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not be made and published somewhere, but let them remain in our serial literature till a sufficient number are collected to throw light on each other and allow a complete treatise to be possible.
The subject of perfecting the materia medica being now before our body in a practical form, I hope that every one of us will make some sacrifice of time and trouble in contributing to that great work. It is much to be regretted that a want of unanimity has so often prevailed among even our small body, and hindered us putting forth our full strength for united work. Even now, since this project has become practical, our forces have been divided by the recent action of the British Homoeopathic Society, who have proposed devoting a certain portion of labour and money to an imperfect revision of the materia medica on the plan indicated by Aconitine in the October number of the British Journal of Homoeopathy. That plan can be of little or no use to the homoeopathic practitioner, and can at most do good by doing part of the work which has to be done in the complete materia medica of some future time, for the drugs selected first are not those which are to appear in the first volume alluded to throughout this paper. Would it not be better that the time and money thus spent should be devoted to the preparation of one or two more medicines for this volume?
THE ACTION OF DRUGS UPON THE EYE.
Resuming our study of the action of drugs upon the eye, we begin to-day with the most important member of the group,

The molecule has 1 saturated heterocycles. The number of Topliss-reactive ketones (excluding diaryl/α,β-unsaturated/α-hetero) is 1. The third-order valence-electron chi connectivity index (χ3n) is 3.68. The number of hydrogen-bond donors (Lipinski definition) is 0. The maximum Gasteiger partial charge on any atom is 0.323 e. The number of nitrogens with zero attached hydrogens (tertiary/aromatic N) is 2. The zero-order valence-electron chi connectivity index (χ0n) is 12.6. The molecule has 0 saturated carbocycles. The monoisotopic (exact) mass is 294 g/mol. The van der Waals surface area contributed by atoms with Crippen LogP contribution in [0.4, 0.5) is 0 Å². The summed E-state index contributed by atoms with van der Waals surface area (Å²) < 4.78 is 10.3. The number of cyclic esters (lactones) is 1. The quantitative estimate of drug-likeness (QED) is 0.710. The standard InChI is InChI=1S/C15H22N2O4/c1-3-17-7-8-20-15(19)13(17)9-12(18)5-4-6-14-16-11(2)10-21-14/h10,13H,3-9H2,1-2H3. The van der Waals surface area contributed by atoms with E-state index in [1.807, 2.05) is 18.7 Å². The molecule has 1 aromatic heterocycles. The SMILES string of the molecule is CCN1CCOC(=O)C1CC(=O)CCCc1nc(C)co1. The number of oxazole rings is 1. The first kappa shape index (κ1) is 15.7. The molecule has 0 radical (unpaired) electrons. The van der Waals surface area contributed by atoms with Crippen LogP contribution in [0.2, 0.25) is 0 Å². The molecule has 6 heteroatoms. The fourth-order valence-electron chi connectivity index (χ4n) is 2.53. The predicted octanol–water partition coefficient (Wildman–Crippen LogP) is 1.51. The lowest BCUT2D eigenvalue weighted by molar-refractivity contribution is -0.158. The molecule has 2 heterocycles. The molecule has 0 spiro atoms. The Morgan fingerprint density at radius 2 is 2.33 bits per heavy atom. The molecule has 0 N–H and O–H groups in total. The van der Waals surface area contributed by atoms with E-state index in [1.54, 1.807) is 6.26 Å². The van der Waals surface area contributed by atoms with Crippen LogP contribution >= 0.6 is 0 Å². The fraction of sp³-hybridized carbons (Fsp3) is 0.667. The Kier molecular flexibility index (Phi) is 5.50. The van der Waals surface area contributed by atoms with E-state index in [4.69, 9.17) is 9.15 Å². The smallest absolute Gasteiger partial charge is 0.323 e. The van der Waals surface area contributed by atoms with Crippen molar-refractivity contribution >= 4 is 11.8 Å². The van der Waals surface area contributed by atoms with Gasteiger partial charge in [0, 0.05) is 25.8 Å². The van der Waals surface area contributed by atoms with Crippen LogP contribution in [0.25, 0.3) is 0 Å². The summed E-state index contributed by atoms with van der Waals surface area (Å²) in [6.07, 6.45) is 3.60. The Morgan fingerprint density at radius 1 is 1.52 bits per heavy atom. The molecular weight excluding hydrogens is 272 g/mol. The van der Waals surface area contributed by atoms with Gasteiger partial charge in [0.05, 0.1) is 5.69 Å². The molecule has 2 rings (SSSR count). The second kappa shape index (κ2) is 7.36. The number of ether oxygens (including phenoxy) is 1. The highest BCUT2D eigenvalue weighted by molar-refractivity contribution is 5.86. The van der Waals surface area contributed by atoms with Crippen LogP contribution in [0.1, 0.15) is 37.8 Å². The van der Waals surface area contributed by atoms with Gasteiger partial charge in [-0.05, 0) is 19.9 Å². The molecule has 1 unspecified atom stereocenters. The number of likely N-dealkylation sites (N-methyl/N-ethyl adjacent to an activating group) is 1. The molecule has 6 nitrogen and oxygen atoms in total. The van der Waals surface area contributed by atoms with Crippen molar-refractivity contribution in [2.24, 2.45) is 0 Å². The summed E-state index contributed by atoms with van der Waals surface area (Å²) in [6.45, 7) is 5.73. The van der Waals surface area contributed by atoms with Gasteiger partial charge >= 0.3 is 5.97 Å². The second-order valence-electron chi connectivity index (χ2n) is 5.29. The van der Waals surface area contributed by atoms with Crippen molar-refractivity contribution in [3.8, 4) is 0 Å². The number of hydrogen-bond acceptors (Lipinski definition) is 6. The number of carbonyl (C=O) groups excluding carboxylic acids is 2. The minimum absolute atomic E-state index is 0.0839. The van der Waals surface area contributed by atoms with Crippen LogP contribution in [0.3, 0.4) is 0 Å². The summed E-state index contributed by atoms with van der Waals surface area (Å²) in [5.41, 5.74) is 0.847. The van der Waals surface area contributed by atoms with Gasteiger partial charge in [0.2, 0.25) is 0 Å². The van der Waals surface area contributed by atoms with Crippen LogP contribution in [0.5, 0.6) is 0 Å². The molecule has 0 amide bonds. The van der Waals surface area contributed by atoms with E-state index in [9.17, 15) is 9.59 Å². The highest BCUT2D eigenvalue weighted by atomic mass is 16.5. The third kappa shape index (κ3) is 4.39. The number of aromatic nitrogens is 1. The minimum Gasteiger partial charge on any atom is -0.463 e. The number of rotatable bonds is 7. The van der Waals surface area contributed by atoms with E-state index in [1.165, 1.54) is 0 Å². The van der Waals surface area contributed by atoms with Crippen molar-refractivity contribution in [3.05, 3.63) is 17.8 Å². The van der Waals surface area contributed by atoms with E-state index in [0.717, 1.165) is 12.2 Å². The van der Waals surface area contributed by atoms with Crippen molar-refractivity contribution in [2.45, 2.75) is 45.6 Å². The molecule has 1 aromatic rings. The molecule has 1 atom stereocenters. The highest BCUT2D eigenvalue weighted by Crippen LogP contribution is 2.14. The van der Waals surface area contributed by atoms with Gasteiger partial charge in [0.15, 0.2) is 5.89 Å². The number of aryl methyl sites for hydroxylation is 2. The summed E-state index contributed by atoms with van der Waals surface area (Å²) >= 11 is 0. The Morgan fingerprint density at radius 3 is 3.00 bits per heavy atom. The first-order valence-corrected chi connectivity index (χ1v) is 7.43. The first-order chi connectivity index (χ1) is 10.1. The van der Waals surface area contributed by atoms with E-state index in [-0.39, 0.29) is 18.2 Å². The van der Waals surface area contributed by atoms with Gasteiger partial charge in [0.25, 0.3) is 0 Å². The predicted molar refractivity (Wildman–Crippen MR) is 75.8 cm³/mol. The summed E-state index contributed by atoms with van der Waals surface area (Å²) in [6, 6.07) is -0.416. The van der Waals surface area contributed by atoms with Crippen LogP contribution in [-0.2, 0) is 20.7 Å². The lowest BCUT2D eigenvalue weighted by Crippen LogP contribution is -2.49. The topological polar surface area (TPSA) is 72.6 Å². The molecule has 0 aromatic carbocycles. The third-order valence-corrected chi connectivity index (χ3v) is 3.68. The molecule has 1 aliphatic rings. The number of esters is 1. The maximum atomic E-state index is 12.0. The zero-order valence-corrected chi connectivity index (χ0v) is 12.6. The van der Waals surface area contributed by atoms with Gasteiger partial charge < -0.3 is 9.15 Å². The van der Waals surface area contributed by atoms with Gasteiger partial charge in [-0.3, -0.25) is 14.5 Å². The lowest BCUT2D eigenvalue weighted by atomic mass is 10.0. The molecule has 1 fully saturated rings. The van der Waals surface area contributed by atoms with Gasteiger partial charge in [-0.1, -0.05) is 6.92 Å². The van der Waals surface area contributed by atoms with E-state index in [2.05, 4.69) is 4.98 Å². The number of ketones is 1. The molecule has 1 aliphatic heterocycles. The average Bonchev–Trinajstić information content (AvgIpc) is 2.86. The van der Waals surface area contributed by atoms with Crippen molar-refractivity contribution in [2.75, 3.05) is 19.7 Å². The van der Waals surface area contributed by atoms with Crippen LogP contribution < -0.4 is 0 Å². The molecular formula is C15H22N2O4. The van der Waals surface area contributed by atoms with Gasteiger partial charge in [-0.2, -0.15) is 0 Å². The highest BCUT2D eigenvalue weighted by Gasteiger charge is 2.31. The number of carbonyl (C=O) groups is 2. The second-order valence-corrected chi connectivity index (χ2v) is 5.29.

The deadly nightshade and its alkaloid atropia have, as you know, a wide and varied range of action upon the animal organism. When lecturing upon the drug as a whole, I have shown it to be a depressant of the functional energy of the motor and sensory nerves, while exciting the sympathetic; and also to act as an irritant upon several kinds of tissue, especially the muco-cutaneous and the (grey) nervous. It finds abundant scope for actions of this kind in the visual organs, and, as we shall see, it vigorously exerts them. Let us consider—first, its action upon the pupil; secondly, its inflammatory effects; and, thirdly, the disorder of vision produced by it.
I. The dilatation of the pupils, so regularly and uniformly caused by Belladonna and its alkaloid, whether applied locally or taken [internally, has long been a subject of great interest. The first question which arises is, Does this mydriasis depend upon the general influence of the drug upon the brain? I think such a position to be untenable, for the following reasons:
First, no fact is better ascertained about Belladonna than that it is an irritant to the intra-cranial nervous centres, exciting (while deranging) their functions, and causing them to attract a larger supply of blood than is natural. In a word, it sets up the first stage of inflammation therein. Now, this condition of the brain, when occurring idiopathically, is always accompanied by a contracted pupil; and it is not until the stage of exhaustion and effusion sets in that the pupils dilate. If, then, the enlarged pupil of Belladonna were a symptom of the state of the brain induced by it, that state should be precisely the opposite of what it really is.